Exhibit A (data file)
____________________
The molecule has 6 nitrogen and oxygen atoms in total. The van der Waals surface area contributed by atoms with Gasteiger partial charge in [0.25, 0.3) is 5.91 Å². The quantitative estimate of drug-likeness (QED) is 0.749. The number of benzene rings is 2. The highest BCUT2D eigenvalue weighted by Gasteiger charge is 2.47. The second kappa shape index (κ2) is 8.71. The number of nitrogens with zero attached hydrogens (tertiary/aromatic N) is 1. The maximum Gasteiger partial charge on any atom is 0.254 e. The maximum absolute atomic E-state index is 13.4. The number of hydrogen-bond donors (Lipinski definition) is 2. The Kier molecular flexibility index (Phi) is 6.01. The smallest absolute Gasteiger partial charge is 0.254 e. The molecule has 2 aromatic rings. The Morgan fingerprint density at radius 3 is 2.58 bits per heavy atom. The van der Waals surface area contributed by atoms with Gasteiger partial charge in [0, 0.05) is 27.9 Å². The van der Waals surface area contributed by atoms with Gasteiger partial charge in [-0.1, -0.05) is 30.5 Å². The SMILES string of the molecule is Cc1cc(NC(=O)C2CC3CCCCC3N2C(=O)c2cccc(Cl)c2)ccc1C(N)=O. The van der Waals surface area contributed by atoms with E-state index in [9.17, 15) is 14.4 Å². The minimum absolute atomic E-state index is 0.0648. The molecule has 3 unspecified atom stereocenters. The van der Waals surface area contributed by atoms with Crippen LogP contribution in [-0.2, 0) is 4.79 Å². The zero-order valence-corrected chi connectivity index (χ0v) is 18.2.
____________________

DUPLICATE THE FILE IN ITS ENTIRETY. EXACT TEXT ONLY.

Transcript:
The molecule has 6 nitrogen and oxygen atoms in total. The van der Waals surface area contributed by atoms with Gasteiger partial charge in [0.25, 0.3) is 5.91 Å². The quantitative estimate of drug-likeness (QED) is 0.749. The number of benzene rings is 2. The highest BCUT2D eigenvalue weighted by Gasteiger charge is 2.47. The second kappa shape index (κ2) is 8.71. The number of nitrogens with zero attached hydrogens (tertiary/aromatic N) is 1. The maximum Gasteiger partial charge on any atom is 0.254 e. The maximum absolute atomic E-state index is 13.4. The number of hydrogen-bond donors (Lipinski definition) is 2. The Kier molecular flexibility index (Phi) is 6.01. The smallest absolute Gasteiger partial charge is 0.254 e. The molecule has 2 aromatic rings. The Morgan fingerprint density at radius 3 is 2.58 bits per heavy atom. The van der Waals surface area contributed by atoms with Gasteiger partial charge in [0, 0.05) is 27.9 Å². The van der Waals surface area contributed by atoms with Gasteiger partial charge in [-0.1, -0.05) is 30.5 Å². The SMILES string of the molecule is Cc1cc(NC(=O)C2CC3CCCCC3N2C(=O)c2cccc(Cl)c2)ccc1C(N)=O. The van der Waals surface area contributed by atoms with E-state index in [9.17, 15) is 14.4 Å². The minimum absolute atomic E-state index is 0.0648. The molecule has 3 unspecified atom stereocenters. The van der Waals surface area contributed by atoms with Crippen LogP contribution in [-0.2, 0) is 4.79 Å². The zero-order valence-corrected chi connectivity index (χ0v) is 18.2.